2002, and was the result of an expanded denition of government securities. People’s Bank of China bonds (central bank obligations) were included for the rst time, in
addition to obligations of the central government. Also, corporate bonds outstanding
increased as of December 2005 from USD265.0 billion to USD293.5 billion, reecting
obligations that were transferred from the government to “corporatized” institutions.
 Asia Bond Monitor 
 uses the restated gures, with emerging East Asia’s 2004 and 2005 growth rates adjusted upward. Turnover gures have also been readjusted to take into account the expanded denition of PRC government bonds (
BIS Quarterly Review 
, September 2006).
3
 In the March 2006 issue of the
 Asia Bond Monitor 
, the local currency bond outstanding to GDP ratio for emerging East Asia was quoted at 48% as at the end of 2005. This was computed using Q3, 2005 GDP data for the PRC as full year results were unavailable. In the second quarter of 2006, the PRC revised the level of nominal quarterly GDP upward to take into account the greater contribution of the service sector. The revised regional ratio of 50.3% for 2005 takes into account the increased GDP numbers in addition to the upward adjustments in PRC bonds outstanding mentioned in footnote 2.
Emerging East Asian Local CurrencyBond Markets: A Regional Update
Bond Market Developments in the First Half of 2006
1. SIZE AND COMPOSITION
Emerging East Asian bond markets continued to
expand rapidly in the rst half of 2006.
Aggregate local currency bonds outstanding in emerging East Asia
1
 grew 15.6% during the rst six months of 2006, reaching
USD2.4 trillion as of 30 June 2006, up from USD2.0 trillion at end-2005 (Table 1).
2
 Growth was strongest in People’s Republic of China (PRC) (21%), Thailand (19%), and Viet Nam (18%), followed by Republic of Korea (Korea) (13%), Singapore (9%), and Indonesia (10%). Malaysia and Hong Kong, China reported growth rates above 5%, while in the Philippines, local currency bonds outstanding fell by 5% (Figure 1).Emerging East Asia’s bond market growth was higher than growth of the region’s gross domestic product (GDP).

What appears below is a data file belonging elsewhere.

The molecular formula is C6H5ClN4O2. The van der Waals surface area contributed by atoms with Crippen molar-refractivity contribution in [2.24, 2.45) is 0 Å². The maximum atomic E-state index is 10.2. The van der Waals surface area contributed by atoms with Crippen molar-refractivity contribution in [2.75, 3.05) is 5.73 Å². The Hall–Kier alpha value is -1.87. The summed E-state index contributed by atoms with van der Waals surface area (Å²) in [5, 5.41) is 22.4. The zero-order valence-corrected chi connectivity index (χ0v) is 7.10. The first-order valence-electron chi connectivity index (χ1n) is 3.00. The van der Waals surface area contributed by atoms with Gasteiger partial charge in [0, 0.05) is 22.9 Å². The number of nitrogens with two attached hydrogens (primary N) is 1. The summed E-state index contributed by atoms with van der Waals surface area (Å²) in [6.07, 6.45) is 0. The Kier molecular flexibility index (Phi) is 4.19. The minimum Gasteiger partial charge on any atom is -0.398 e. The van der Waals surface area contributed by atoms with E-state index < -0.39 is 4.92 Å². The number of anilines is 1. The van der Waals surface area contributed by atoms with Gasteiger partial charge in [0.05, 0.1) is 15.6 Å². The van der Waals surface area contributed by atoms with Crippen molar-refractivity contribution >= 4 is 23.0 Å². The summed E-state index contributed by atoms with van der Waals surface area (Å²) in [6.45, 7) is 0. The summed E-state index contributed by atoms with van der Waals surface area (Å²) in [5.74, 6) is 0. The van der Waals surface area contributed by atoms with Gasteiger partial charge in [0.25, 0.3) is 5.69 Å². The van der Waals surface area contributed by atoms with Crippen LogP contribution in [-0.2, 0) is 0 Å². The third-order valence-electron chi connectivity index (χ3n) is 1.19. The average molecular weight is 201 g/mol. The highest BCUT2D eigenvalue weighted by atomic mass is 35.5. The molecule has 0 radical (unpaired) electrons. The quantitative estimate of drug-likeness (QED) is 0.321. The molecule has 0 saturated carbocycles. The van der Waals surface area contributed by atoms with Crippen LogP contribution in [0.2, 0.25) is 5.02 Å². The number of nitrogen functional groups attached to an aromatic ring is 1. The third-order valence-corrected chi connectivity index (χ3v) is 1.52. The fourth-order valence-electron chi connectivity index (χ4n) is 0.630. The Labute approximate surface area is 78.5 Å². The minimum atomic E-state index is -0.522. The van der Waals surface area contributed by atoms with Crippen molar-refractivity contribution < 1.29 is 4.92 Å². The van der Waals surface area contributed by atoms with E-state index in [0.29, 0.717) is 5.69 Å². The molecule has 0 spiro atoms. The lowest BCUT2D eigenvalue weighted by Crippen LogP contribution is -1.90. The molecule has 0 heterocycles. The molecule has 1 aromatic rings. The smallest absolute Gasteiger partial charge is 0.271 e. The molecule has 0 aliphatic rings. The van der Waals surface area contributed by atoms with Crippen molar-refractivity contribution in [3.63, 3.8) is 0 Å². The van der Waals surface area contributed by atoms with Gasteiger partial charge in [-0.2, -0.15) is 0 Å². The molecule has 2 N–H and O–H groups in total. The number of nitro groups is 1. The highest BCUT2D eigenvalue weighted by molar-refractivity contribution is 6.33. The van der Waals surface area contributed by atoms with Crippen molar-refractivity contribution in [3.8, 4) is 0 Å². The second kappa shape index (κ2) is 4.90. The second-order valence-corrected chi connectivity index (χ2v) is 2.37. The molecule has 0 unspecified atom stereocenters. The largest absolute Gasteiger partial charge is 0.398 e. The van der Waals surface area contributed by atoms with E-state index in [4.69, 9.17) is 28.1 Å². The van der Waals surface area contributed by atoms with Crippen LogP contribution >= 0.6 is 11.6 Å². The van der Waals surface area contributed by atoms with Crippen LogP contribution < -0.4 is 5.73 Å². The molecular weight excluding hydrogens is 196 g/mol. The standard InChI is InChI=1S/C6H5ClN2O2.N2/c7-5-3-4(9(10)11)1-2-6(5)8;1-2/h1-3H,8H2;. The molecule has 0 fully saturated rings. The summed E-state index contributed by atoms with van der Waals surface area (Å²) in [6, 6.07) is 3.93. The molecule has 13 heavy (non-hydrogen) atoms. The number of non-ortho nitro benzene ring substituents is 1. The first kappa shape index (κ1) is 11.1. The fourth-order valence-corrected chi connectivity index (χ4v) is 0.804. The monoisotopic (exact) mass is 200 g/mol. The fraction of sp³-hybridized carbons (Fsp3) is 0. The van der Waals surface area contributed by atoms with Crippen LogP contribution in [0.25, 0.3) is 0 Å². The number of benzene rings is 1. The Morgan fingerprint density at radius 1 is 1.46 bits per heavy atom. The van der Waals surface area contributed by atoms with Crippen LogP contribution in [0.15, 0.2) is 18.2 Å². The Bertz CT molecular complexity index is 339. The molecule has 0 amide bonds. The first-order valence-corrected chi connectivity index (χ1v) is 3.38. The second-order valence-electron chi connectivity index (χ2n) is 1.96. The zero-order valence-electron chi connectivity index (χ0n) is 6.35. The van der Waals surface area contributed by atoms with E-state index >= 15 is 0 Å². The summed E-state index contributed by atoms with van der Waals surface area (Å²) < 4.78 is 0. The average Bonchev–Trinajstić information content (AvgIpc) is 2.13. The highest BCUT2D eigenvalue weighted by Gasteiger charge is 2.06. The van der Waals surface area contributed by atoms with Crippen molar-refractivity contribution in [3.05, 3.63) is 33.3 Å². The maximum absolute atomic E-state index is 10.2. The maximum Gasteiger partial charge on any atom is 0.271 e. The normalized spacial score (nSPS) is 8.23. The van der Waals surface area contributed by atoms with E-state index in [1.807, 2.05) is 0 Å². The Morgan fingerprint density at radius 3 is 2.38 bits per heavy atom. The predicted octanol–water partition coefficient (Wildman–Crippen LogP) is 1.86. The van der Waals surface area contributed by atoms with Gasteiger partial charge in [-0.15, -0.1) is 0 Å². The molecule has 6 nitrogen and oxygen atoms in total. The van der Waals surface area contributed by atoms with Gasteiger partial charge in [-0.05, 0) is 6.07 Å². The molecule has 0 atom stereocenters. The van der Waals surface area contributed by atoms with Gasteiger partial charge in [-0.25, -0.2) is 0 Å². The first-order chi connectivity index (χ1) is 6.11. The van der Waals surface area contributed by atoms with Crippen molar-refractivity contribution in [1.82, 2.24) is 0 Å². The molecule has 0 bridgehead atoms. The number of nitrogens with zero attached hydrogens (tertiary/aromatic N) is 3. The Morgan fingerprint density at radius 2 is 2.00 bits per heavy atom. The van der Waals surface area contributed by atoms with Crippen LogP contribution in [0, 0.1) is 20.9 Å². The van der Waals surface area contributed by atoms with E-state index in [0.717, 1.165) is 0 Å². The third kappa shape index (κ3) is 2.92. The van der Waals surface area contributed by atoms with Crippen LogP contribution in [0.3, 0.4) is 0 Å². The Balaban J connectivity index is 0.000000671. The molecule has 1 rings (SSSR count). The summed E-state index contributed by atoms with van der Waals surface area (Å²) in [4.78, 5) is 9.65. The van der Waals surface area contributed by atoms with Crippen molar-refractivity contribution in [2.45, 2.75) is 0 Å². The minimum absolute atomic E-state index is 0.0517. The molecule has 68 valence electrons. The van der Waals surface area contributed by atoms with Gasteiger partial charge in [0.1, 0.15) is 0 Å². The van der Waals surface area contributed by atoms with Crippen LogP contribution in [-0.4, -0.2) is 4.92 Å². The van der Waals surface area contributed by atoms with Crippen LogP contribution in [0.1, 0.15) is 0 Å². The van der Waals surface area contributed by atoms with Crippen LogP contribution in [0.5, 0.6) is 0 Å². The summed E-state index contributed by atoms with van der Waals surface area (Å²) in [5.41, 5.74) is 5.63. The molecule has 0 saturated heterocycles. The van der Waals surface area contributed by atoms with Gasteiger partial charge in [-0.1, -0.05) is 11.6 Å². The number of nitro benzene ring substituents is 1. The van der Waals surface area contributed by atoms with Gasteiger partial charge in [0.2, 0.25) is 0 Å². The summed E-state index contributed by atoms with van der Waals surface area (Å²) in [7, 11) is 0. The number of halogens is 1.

3
 The ratio of local currency bonds outstanding to GDP increased from 50.3% at end-2005 to 54.2% as of 30 June 2006 (Table 2).Currency adjustments were responsible for some of the net increase in bonds outstanding in USD terms. Since the start of 2006, emerging East Asian currencies—with the exception of
Figure 1:
Growth of Emerging East Asian Local Currency Bond Markets, 1 Jan– 30 Jun 2006
 (%)
Sources: Bank for International Settlements,
International Financial Statistics
 (Tables 16A and 16B and local currency portion of Table 11), except Hong Kong, China (Hong Kong Monetary Authority); Singapore (Monetary Authority of Singapore); and Viet Nam (Ministry of Finance);
 AsianBondsOnline
 estimates.
Emerging East AsiaJapanViet NamThailandSingaporePhilippinesMalaysiaKoreaIndonesiaHong Kong, ChinaPRC
-10 -5 0 5 10 15 20 25